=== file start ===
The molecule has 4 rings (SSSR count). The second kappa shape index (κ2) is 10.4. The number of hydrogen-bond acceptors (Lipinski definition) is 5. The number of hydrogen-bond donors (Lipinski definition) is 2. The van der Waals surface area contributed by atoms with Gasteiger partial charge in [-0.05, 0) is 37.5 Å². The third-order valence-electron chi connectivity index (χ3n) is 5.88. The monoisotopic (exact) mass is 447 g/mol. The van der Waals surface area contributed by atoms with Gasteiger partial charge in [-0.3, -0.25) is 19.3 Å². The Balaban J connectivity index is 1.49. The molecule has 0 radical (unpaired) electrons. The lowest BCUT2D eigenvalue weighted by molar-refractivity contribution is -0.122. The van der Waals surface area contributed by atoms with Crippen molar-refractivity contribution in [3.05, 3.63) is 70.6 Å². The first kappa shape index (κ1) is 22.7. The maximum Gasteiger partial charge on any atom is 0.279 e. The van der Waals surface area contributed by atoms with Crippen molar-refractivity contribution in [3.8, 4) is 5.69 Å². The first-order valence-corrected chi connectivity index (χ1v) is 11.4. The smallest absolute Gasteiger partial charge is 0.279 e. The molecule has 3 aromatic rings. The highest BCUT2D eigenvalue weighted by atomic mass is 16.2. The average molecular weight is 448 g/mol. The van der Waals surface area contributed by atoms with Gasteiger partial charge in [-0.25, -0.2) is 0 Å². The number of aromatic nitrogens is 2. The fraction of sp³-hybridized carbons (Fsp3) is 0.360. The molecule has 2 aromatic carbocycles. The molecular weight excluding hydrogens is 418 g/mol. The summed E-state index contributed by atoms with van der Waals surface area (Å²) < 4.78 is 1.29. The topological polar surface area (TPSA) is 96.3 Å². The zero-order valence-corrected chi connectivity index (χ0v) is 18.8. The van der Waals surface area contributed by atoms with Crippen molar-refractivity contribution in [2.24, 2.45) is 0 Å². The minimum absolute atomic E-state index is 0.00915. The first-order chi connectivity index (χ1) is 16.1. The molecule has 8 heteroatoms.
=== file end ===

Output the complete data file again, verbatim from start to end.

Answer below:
The molecule has 4 rings (SSSR count). The second kappa shape index (κ2) is 10.4. The number of hydrogen-bond acceptors (Lipinski definition) is 5. The number of hydrogen-bond donors (Lipinski definition) is 2. The van der Waals surface area contributed by atoms with Gasteiger partial charge in [-0.05, 0) is 37.5 Å². The third-order valence-electron chi connectivity index (χ3n) is 5.88. The monoisotopic (exact) mass is 447 g/mol. The van der Waals surface area contributed by atoms with Gasteiger partial charge in [-0.3, -0.25) is 19.3 Å². The Balaban J connectivity index is 1.49. The molecule has 0 radical (unpaired) electrons. The lowest BCUT2D eigenvalue weighted by molar-refractivity contribution is -0.122. The van der Waals surface area contributed by atoms with Crippen molar-refractivity contribution in [3.05, 3.63) is 70.6 Å². The first kappa shape index (κ1) is 22.7. The maximum Gasteiger partial charge on any atom is 0.279 e. The van der Waals surface area contributed by atoms with Crippen molar-refractivity contribution in [3.8, 4) is 5.69 Å². The first-order valence-corrected chi connectivity index (χ1v) is 11.4. The smallest absolute Gasteiger partial charge is 0.279 e. The molecule has 3 aromatic rings. The highest BCUT2D eigenvalue weighted by atomic mass is 16.2. The average molecular weight is 448 g/mol. The van der Waals surface area contributed by atoms with Gasteiger partial charge in [-0.25, -0.2) is 0 Å². The number of aromatic nitrogens is 2. The fraction of sp³-hybridized carbons (Fsp3) is 0.360. The molecule has 2 aromatic carbocycles. The molecular weight excluding hydrogens is 418 g/mol. The summed E-state index contributed by atoms with van der Waals surface area (Å²) < 4.78 is 1.29. The topological polar surface area (TPSA) is 96.3 Å². The zero-order valence-corrected chi connectivity index (χ0v) is 18.8. The van der Waals surface area contributed by atoms with Crippen molar-refractivity contribution in [2.24, 2.45) is 0 Å². The minimum absolute atomic E-state index is 0.00915. The first-order chi connectivity index (χ1) is 16.1. The molecule has 8 heteroatoms.